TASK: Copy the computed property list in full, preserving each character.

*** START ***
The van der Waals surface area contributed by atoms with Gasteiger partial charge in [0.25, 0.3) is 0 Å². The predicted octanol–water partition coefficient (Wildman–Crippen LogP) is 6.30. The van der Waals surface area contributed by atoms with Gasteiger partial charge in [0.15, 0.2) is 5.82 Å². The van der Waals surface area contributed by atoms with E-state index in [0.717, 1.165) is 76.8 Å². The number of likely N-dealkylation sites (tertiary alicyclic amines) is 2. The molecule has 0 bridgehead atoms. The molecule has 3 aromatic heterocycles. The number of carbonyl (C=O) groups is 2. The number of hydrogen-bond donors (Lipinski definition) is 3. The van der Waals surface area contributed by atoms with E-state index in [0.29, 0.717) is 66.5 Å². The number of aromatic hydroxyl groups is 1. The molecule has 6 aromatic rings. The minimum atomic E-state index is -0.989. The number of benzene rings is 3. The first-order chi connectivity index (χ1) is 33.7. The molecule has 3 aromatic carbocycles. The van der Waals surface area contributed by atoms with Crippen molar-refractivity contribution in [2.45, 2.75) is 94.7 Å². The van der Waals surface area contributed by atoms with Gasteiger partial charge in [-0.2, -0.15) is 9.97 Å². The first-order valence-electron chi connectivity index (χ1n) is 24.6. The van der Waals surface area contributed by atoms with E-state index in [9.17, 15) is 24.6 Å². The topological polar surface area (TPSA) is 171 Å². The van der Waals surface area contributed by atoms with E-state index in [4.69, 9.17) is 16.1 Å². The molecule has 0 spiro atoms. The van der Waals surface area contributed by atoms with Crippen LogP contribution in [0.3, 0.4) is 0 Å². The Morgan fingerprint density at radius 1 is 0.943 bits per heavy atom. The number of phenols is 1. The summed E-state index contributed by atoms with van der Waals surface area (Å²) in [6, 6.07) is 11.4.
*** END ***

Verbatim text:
The van der Waals surface area contributed by atoms with Gasteiger partial charge in [0.25, 0.3) is 0 Å². The predicted octanol–water partition coefficient (Wildman–Crippen LogP) is 6.30. The van der Waals surface area contributed by atoms with Gasteiger partial charge in [0.15, 0.2) is 5.82 Å². The van der Waals surface area contributed by atoms with E-state index in [0.717, 1.165) is 76.8 Å². The number of likely N-dealkylation sites (tertiary alicyclic amines) is 2. The molecule has 0 bridgehead atoms. The molecule has 3 aromatic heterocycles. The number of carbonyl (C=O) groups is 2. The number of hydrogen-bond donors (Lipinski definition) is 3. The van der Waals surface area contributed by atoms with E-state index in [0.29, 0.717) is 66.5 Å². The number of aromatic hydroxyl groups is 1. The molecule has 6 aromatic rings. The minimum atomic E-state index is -0.989. The number of benzene rings is 3. The first-order chi connectivity index (χ1) is 33.7. The molecule has 3 aromatic carbocycles. The van der Waals surface area contributed by atoms with Crippen molar-refractivity contribution in [2.45, 2.75) is 94.7 Å². The van der Waals surface area contributed by atoms with Gasteiger partial charge in [-0.2, -0.15) is 9.97 Å². The first-order valence-electron chi connectivity index (χ1n) is 24.6. The van der Waals surface area contributed by atoms with E-state index in [9.17, 15) is 24.6 Å². The topological polar surface area (TPSA) is 171 Å². The van der Waals surface area contributed by atoms with E-state index in [4.69, 9.17) is 16.1 Å². The molecule has 0 spiro atoms. The van der Waals surface area contributed by atoms with Crippen LogP contribution in [0.3, 0.4) is 0 Å². The Morgan fingerprint density at radius 1 is 0.943 bits per heavy atom. The number of phenols is 1. The summed E-state index contributed by atoms with van der Waals surface area (Å²) in [6, 6.07) is 11.4.